We have to be willing to sacrifice our own comforts for the sake of the impoverished. I can’t look at the situation in Bihar, India—where millions of people are living in extreme poverty—and deny them clean water or economic opportunities. As a Christian, I should experience a conversion in those moments of witnessing poverty. I should be inspired to give of my time and resources to empower the poor. I should be willing to go so far as to sell my house and my belongings. That’s at least what Jesus told one man (Matthew 19:16–22).
That’s precisely what my wife and I did—we put all of our resources into empowering the impoverished and bringing the gospel to the unreached. We sold our house and our stuff, for the sake of the mission. I’m not saying this to boast, because I can tell you that there is no glory in it. I’m saying this to note that I’m not asking you to do something I haven’t done myself. I’m also not saying everyone’s journey will be so radically life altering, but I do ask, “Are you giving enough that it hurts?” That’s the model of the early church.
Jesus has a different economy in mind than the one on offer in our world. He believes in empowering the impoverished. Jesus’ economy is based on self-sacrifice. Jesus’ currency is love.
When the earliest Christians gave, it wasn’t about guilt (2 Corinthians 9:6–7). And likewise, their love wasn’t an empty love—one where I give of my resources without thought of relationship. I believe in intelligent love and I believe in love that calls people to a higher standard. I believe in this because the early church did. I also believe in love that respects the value of hard work (compare 1 Thessalonians 2:9; 2 Thessalonians 3:7–8). There is a time for charity, such as meeting a basic need like clean water, but people also need economic opportunities. They need jobs.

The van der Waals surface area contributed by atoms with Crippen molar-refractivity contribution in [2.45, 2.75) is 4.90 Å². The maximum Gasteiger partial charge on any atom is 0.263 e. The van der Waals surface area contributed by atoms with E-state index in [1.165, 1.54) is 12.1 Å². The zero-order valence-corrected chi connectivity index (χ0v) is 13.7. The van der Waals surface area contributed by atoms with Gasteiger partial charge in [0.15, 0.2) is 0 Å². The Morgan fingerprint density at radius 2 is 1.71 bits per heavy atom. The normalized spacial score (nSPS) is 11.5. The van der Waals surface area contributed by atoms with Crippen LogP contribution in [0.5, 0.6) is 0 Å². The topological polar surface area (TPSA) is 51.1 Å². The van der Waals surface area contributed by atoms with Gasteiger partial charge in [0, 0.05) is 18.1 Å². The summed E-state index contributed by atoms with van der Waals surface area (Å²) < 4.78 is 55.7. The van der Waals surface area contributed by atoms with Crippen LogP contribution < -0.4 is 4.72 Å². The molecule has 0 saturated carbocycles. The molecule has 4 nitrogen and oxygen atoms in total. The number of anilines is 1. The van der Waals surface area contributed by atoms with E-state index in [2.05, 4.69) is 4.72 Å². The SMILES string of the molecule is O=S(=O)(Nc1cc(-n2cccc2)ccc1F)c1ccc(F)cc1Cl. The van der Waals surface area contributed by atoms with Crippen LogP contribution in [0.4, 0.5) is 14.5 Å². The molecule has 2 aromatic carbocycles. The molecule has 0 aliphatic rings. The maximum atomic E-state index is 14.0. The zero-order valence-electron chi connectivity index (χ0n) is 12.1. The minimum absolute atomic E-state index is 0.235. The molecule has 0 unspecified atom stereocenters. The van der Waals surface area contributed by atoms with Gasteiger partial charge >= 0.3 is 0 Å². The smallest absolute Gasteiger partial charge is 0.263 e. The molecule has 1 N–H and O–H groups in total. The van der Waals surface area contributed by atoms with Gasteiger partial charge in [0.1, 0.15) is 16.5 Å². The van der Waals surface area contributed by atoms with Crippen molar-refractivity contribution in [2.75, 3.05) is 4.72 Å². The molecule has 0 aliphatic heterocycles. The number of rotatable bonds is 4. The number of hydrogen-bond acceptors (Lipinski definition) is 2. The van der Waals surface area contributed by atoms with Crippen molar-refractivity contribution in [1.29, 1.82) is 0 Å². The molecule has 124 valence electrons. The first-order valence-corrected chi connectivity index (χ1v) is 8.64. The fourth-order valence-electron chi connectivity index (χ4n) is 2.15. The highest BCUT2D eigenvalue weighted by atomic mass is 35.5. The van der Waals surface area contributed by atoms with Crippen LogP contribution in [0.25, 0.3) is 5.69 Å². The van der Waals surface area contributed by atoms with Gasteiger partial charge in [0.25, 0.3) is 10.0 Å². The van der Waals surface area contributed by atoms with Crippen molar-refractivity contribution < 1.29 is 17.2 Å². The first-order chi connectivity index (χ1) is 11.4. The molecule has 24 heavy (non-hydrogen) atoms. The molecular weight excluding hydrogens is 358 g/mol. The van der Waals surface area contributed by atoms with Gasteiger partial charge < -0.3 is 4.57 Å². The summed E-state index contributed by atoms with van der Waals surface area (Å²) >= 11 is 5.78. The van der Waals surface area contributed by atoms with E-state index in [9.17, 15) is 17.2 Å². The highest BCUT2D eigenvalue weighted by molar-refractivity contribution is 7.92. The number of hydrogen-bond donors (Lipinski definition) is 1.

The early church built intelligence in their giving. We see this in the appointment of deacons—following an issue over distribution of charity to widows, one of the most impoverished groups of the day (Acts 6:1–7). Jesus would have us give in ways that multiply and to think about how we’re giving and to whom we’re giving.
This is why I believe in job creation efforts being a core part of the work of the church. We can meet a person’s need today or we can give them the ability to meet their own need tomorrow. But no matter what we do, showing Jesus’ love in word and deed should be our mission. We should live on mission and empower missions, so that all can know Jesus.
The early church sent missionaries out, but their goal was to train and empower local leadership. Much of 1 Timothy and Titus is about this—the appointment of local elders and deacons. We also see Paul in 1–2 Thessalonians and 1–2 Corinthians working to instruct local leaders on how to lead their own church. Paul’s model was always about raising up indigenous leaders.
Today, we can do the same. We need to empower local leadership around the world. What we need is to sponsor indigenous church planting movements and to empower them with quality, Bible-focused training. And we need to empower them with strong project management, resources for community development, and let them sit at the center of an effort to renew a community.
Churches around the world should partner together, for the sake of both bringing the gospel to unreached people groups and to meet basic needs. And where there are needs to be met, we should meet them. Near the end of Paul’s letter to the Roman church, he requests that they join him and other churches in bringing together an aid package for the impoverished in Jerusalem (Romans 15:26–29).
As Christians, we need to have a holistic approach to life transformation. We need to be about creating jobs, planting churches, and meeting basic needs—one community at a time.